REVIEW: Tortoise – “The Catastrophist”

The Catastrophist

As an initial disclaimer, I must admit that I’ve never listened to Tortoise before. After previously stating this fact on social media, I was assured that such a thing was impossible, but a brief perusal of their back catalog quickly revealed that my initial sense was correct; I had really never listened to this band.

I’m not new to instrumental post-rock, but somehow Tortoise never made it onto my radar. I’m told Louisville indie rock hero Dave Pajo was once in the band, which means that I should have, at some point, been exposed to them. But, if I’ve heard their previous work, it was never noteworthy enough to my ears to ask anybody what it was that I was hearing.

So here I am, auditory virginity intact, listening to the new Tortoise record, The Catastrophist, via the Soundcloud stream posted on the web site of The Guardian. The Guardian includes a brief explanation from bass player Doug McCombs about the content of the new record, which he says was inspired by a collaboration with Chicago jazz musicians. You wouldn’t really notice that by listening to the record, however, because there is no hint of improvisation anywhere on it. I mean, it kind of sounds “jazzy” at times but it lacks any of the soul or free spirit that makes jazz so great.

Much of the new Tortoise record sounds like it was sampled from the soundtracks of the old Mega Man games made for Nintendo. Those games were awesome, and their music was catchy, but Tortoise’s music is not particularly catchy. Each song just kind of takes up aural space for a while then stops.

The song Gescap, which I learned through two minutes of Youtube research was the first single used to promote the album prior to its release, is a good example. All the parts fit together, but the song just kind of buzzes with 8-bit repetitiveness for seven and a half minutes without going anywhere particularly interesting. It seems to tread in place, repeating everything over and over to no significant effect.

“The Clearing Fills” is another example. It starts off pleasantly atmospheric, but the beat is hollow and annoying and the song just seems to rattle around for a while. And that’s the problem with all of these songs, really. They don’t do anything. They lack any of the greatness of slow-build-to-big-payoff post-rock (think God is an Astronaut, Explosions in the Sky, or If These Trees Could Talk), but don’t work as dance songs, either.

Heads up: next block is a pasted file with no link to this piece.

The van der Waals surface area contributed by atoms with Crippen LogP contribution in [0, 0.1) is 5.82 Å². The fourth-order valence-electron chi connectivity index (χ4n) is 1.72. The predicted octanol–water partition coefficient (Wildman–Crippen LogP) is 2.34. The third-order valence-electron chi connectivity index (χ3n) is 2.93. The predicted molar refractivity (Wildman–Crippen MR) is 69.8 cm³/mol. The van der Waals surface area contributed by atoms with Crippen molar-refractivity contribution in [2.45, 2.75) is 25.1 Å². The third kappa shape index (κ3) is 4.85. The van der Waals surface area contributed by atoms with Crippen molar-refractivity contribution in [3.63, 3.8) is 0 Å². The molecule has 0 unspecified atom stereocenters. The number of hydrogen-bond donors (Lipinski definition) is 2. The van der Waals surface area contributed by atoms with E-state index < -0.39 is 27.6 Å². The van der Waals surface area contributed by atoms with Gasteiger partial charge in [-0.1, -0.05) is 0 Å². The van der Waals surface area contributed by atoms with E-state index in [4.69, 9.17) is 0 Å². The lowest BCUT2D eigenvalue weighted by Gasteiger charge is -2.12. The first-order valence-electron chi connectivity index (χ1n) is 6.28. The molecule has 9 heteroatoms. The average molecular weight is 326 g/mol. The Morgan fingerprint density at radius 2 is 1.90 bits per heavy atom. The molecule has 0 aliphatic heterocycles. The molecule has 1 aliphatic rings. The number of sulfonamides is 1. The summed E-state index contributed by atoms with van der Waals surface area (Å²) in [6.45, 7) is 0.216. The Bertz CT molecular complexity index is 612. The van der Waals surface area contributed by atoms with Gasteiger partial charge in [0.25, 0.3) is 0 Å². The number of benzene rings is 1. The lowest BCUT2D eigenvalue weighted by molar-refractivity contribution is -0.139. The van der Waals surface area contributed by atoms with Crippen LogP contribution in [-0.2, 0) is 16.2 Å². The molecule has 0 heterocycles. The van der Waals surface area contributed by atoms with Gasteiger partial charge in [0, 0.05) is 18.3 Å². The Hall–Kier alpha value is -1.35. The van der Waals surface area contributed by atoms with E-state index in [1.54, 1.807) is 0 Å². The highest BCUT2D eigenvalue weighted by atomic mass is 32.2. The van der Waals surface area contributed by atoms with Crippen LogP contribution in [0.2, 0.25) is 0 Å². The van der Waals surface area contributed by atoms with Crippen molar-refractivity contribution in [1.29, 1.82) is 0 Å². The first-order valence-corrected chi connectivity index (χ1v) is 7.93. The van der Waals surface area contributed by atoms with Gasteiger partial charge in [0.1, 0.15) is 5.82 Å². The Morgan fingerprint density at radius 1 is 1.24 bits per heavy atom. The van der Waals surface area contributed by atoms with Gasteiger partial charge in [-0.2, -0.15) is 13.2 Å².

There are songs with potential, like “Hot Coffee” and “Tesseract.” They both have good, funky beats. The former makes me think of Starsky & Hutch. The latter feels like it was sampled from a movie about New York City in the early 1980s. But both songs occupy a weird space: not really dance music, not really jazz, and certainly not authentic funk.

The album does have one bright moment, though. Two minutes into “At Odds With Logic,” the final song on the album, Tortoise channels a bit of Black Sabbath with some dirty 70s protometal heaviness. I had been waiting the whole record for something like this – something truly banging. But, it’s the last part of the last song. It took a long time to get there and you’ll get nothing more like it.

This is really all just background music to me, at times with a hint of influence from actual Muzak. I don’t really understand bands that make background music like this, or people who claim to be really into it. I picture Tortoise whining online that the people who go to their shows are rude or aren’t respectful of their art, like crybabies Tom Krell from How to Dress Well or Mark Kozelek from Sun Kil Moon. “I don’t know if it’s because people are self-conscious or if it’s because they don’t have respect for what creative people are trying to do. Sometimes crowds just don’t care,” said Krell, complaining about a show in Louisville in late 2014.

No, man, the reason people talk during your shows is because you make boring background music that doesn’t do anything captivating or make anybody want to shut up and pay attention to what you’re doing. You’re just occupying ear space.

Maybe it’s not fair or just a sign of my own ignorance, but I would include this new Tortoise record in with the boring guys who are really sure of their own genius, but can’t seem to get the crowd to stop talking over them while they play. This is music for coffee shops, or the existentially bored. If you prefer (mostly) instrumental post-rock that also has a point to it, listen elsewhere.

Joe Dunman is a Louisville, Kentucky attorney whose practice focuses on civil rights and employment law. He tweets @JoeDunman and blogs at

EDITOR’S NOTE: We don’t typically do reviews of non-Louisville bands, but not only are renowned instrumental indie legends Tortoise set to play town in March, but they also have featured members of Slint, do feature former members of Bastro and The For Carnation, and have teamed up with Bonnie Prince Billy a time or two. They may not be from Louisville, but they’ve certainly contributed plenty to the scene here.